© Thomas R. Fox, 2010

January 28, 2010

FCPA Sentencing Box Score

Tfoxlaw is an avid baseball fan. As a child, he was taught how to keep score at professional baseball games by his Grandfather. This had two effects. The first was immediate; it kept him quiet at ballgames. The second is more long term; he continues to keep score at baseball games up to the present. So he appreciates it when he reads (or hears) the words, “For those of you scoring at home” as was stated by the FCPA Professor in his December 31, 2009 posting on the UTStarcom matter. Judging from his posts, it appears the FCPA Professor is also a baseball fan.

In his post of January 18, entitled, “Four Awaiting Sentencing”; the FCPABlog discussed four persons, currently scheduled to be sentenced in January for pleas or convictions of FCPA violations. Two of the individuals are former Willbros employees who have pled guilty and are awaiting sentencing, Jim Bob Brown and Jason Edward Steph. The remaining two are the husband and wife team of Gerald and Patricia Green, who were convicted in a jury trial of FCPA violations related to their attempts to acquire lucrative film festival contracts in Thailand. The Greens were the third of three high profile FCPA trials which were concluded in 2009. See my prior post, “2009-Year of the Trial” at https://tfoxlaw.wordpress.com/2009/12/31/2009-the-year-of-the-trial/.

The convicted defendants from the first two trials, Frederick Bourke and William Jefferson have been sentenced and are out on bail during their respective appeals. As mentioned in its “Four Awaiting Sentencing”, the FCPA Blog stated that “Under the federal guidelines, Gerald Green, 77, is facing between 20 and 25 years in prison; the government wants him sentenced to life in prison.” While a 25 year sentence for a 77 year old man is tantamount to a life sentence, it is not clear how much weight the trial judge would give to the Prosecution’s proposed life sentence.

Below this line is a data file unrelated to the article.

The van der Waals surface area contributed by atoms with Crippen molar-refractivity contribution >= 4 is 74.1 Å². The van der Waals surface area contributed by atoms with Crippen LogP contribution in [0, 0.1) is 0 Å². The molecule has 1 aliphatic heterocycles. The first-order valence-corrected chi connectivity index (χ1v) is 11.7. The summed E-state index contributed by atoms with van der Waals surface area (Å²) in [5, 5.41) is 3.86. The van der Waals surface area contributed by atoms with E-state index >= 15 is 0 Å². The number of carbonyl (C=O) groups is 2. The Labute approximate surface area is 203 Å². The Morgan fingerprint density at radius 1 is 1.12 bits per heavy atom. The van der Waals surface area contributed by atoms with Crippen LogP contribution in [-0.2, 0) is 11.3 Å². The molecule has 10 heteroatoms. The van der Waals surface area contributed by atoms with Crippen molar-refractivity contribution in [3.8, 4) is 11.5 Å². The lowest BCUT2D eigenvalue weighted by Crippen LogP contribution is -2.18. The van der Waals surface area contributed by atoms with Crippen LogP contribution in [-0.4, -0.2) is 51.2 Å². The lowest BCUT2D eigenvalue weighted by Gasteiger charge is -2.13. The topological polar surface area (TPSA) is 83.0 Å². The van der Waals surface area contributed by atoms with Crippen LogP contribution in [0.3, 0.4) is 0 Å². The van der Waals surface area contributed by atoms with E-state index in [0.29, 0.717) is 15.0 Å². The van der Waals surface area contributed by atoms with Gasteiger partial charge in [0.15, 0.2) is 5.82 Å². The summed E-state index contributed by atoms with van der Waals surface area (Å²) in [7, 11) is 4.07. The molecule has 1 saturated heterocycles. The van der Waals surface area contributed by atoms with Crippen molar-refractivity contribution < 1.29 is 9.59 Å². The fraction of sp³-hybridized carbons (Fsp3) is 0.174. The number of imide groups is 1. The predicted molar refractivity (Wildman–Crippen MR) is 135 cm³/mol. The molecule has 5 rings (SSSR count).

As pitchers and catchers are scheduled to report to Spring Training in only 30 days, the FCPABlog article and the FCPA Professor’s comment got Tfoxlaw’s baseball mind thinking about the FCPA sentencing boxscore for the two defendants in the other 2009 FCPA trials and how that might related to those upcoming in 2010.


Defendant Sentencing Guidelines Prosecution Recommended Sentence Defense Recommended Sentence Judge’s Sentence


324 to 405 mos.

=27 to 33 yrs.

27 to 33 years “less than 10 years” 13 years
Frederick Bourke 57 to 71 mos.

=4.75 to 6 yrs.

10 years Probation A year and a day
Gerald Green 235 to 293 mos.

=20 to 24.4 yrs.

Life in Prison Green does not pose risk to society Sentencing now set for March 11

 In both the Bourke and Jefferson cases, the trial judge gave jail time considerably less than that suggested by the Sentencing Guidelines and that sought by the Prosecutors; albeit with longer sentences than requested by the defendant’s attorneys. So what does all this mean? Tfoxlaw comes from a civil law background so has no experience as a prosecutors. Perhaps a blogger with the prosecutorial background can help to explain these (apparently) wide discrepancies and what that might mean for Gerald Green.